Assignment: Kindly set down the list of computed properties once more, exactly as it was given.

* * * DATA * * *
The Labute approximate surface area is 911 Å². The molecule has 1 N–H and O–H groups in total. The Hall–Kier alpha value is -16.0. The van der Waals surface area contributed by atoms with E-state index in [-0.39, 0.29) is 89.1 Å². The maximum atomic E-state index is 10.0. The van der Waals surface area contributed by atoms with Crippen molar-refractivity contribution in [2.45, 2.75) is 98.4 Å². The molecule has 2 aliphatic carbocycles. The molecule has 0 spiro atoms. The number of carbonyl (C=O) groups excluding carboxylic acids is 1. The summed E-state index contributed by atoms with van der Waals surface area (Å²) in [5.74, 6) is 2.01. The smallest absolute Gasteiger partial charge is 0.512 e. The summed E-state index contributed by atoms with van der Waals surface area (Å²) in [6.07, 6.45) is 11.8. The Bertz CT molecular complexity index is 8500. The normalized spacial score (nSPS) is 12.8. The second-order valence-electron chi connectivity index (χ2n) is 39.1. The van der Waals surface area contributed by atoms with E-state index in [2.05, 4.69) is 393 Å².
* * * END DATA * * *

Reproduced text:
The Labute approximate surface area is 911 Å². The molecule has 1 N–H and O–H groups in total. The Hall–Kier alpha value is -16.0. The van der Waals surface area contributed by atoms with E-state index in [-0.39, 0.29) is 89.1 Å². The maximum atomic E-state index is 10.0. The van der Waals surface area contributed by atoms with Crippen molar-refractivity contribution in [2.45, 2.75) is 98.4 Å². The molecule has 2 aliphatic carbocycles. The molecule has 0 spiro atoms. The number of carbonyl (C=O) groups excluding carboxylic acids is 1. The summed E-state index contributed by atoms with van der Waals surface area (Å²) in [5.74, 6) is 2.01. The smallest absolute Gasteiger partial charge is 0.512 e. The summed E-state index contributed by atoms with van der Waals surface area (Å²) in [6.07, 6.45) is 11.8. The Bertz CT molecular complexity index is 8500. The normalized spacial score (nSPS) is 12.8. The second-order valence-electron chi connectivity index (χ2n) is 39.1. The van der Waals surface area contributed by atoms with E-state index in [2.05, 4.69) is 393 Å².